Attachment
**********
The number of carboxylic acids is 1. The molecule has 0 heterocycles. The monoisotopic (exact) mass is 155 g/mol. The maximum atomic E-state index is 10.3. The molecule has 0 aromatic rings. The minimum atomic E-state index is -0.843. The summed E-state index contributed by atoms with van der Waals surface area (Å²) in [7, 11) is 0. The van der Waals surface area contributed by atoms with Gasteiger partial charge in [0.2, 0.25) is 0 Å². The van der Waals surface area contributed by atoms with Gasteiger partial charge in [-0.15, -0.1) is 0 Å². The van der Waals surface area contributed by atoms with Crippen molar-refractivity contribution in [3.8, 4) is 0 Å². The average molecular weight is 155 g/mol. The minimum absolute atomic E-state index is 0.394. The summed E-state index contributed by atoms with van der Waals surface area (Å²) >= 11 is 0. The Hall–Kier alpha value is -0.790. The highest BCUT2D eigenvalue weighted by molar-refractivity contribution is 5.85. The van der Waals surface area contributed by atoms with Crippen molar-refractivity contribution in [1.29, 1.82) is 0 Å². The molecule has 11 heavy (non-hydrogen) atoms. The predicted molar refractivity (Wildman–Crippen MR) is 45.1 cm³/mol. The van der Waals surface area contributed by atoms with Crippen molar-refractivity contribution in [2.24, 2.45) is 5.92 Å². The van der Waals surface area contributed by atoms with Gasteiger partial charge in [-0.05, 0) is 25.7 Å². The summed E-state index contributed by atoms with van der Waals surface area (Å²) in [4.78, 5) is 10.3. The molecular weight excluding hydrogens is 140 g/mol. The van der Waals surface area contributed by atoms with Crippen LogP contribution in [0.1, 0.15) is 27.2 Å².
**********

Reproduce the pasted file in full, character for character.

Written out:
The number of carboxylic acids is 1. The molecule has 0 heterocycles. The monoisotopic (exact) mass is 155 g/mol. The maximum atomic E-state index is 10.3. The molecule has 0 aromatic rings. The minimum atomic E-state index is -0.843. The summed E-state index contributed by atoms with van der Waals surface area (Å²) in [7, 11) is 0. The van der Waals surface area contributed by atoms with Gasteiger partial charge in [0.2, 0.25) is 0 Å². The van der Waals surface area contributed by atoms with Gasteiger partial charge in [-0.15, -0.1) is 0 Å². The van der Waals surface area contributed by atoms with Crippen molar-refractivity contribution in [3.8, 4) is 0 Å². The average molecular weight is 155 g/mol. The minimum absolute atomic E-state index is 0.394. The summed E-state index contributed by atoms with van der Waals surface area (Å²) >= 11 is 0. The Hall–Kier alpha value is -0.790. The highest BCUT2D eigenvalue weighted by molar-refractivity contribution is 5.85. The van der Waals surface area contributed by atoms with Crippen molar-refractivity contribution in [1.29, 1.82) is 0 Å². The molecule has 11 heavy (non-hydrogen) atoms. The predicted molar refractivity (Wildman–Crippen MR) is 45.1 cm³/mol. The van der Waals surface area contributed by atoms with Crippen molar-refractivity contribution in [2.24, 2.45) is 5.92 Å². The van der Waals surface area contributed by atoms with Gasteiger partial charge in [-0.05, 0) is 25.7 Å². The summed E-state index contributed by atoms with van der Waals surface area (Å²) in [4.78, 5) is 10.3. The molecular weight excluding hydrogens is 140 g/mol. The van der Waals surface area contributed by atoms with Crippen LogP contribution in [0.1, 0.15) is 27.2 Å².